Panic, grief, despair, and anger: today’s emotions in Prasārita Pādottānāsana C (wide legged forward bend) and in kūrmāsana (turtle).
My breath is short and shallow. I feel trapped, and I start to sweat.
Immediately, I want to get out of the posture, out of my body. Feeling deeply uncomfortable in my own skin.
A harmful past situation flashes in front of my inner eye. First an image, then suppression, followed by a familiar train of thought in my mind: it’s probably just imagination; it probably wasn’t as nearly as bad; you’re making this up.
After some dissection and awareness, I figured, this is not my voice but of other people who probably didn’t know better when I opened up to them.
However, the body knows, and those two yoga postures in my personal Ashtanga practice hold a key for me, which can unlock unknown potential and healing—but first discomfort.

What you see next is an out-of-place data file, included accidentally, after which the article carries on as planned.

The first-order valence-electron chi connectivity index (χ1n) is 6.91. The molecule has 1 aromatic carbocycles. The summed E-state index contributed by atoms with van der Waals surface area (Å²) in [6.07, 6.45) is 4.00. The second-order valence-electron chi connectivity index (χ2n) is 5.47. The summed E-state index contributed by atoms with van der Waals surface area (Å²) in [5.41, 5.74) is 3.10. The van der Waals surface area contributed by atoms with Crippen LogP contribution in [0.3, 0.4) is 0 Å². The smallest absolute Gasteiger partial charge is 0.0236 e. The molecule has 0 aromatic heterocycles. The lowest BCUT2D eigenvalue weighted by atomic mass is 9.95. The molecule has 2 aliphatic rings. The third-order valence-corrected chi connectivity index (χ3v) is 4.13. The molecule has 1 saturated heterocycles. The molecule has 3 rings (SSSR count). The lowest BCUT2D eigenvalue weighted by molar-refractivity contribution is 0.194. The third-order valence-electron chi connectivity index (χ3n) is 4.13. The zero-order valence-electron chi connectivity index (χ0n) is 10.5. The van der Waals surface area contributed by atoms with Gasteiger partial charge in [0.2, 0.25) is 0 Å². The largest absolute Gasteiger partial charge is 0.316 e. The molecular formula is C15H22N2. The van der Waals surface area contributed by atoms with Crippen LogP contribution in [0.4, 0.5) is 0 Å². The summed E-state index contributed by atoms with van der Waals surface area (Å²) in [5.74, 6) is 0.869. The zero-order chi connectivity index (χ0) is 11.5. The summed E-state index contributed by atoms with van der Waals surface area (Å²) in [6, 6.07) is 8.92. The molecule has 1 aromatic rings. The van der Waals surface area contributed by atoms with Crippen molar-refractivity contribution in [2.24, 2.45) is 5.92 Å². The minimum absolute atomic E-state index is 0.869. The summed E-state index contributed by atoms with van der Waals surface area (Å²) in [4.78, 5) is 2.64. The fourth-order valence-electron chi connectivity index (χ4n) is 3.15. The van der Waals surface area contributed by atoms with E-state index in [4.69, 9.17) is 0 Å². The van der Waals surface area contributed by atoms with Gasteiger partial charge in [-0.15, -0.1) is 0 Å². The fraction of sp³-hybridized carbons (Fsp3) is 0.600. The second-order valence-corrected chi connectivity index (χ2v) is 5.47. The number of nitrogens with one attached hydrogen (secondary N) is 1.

I decided to confide in my yoga teacher and shared those inner workings with her. The answer was: feel into it, if you can.
Feeling into something that seems unbearable to hold? Don’t think so—so my first response. Despite my initial fear of turning this key, I decided to allow myself to pay attention to what was going on inside of me and replaced fear with curiosity. So, I made this conscious move into the unknown. I turned the key, and what I discovered there was vast loneliness.
So, I figured that what is said about trauma by Gabor Maté and other professionals seems to be true. It’s often not about what happened; it’s more about the lack of resources to hinder the experiences to rip into us as deeply.
And it’s the loneliness, feelings of separation from the collective well-being and the emotional isolation, which is to some people the most hurtful aspect. The event has happened; physically we don’t stay in that moment in time. But the moment can stay within us, stored in our nervous system, muscles, joints, and organs.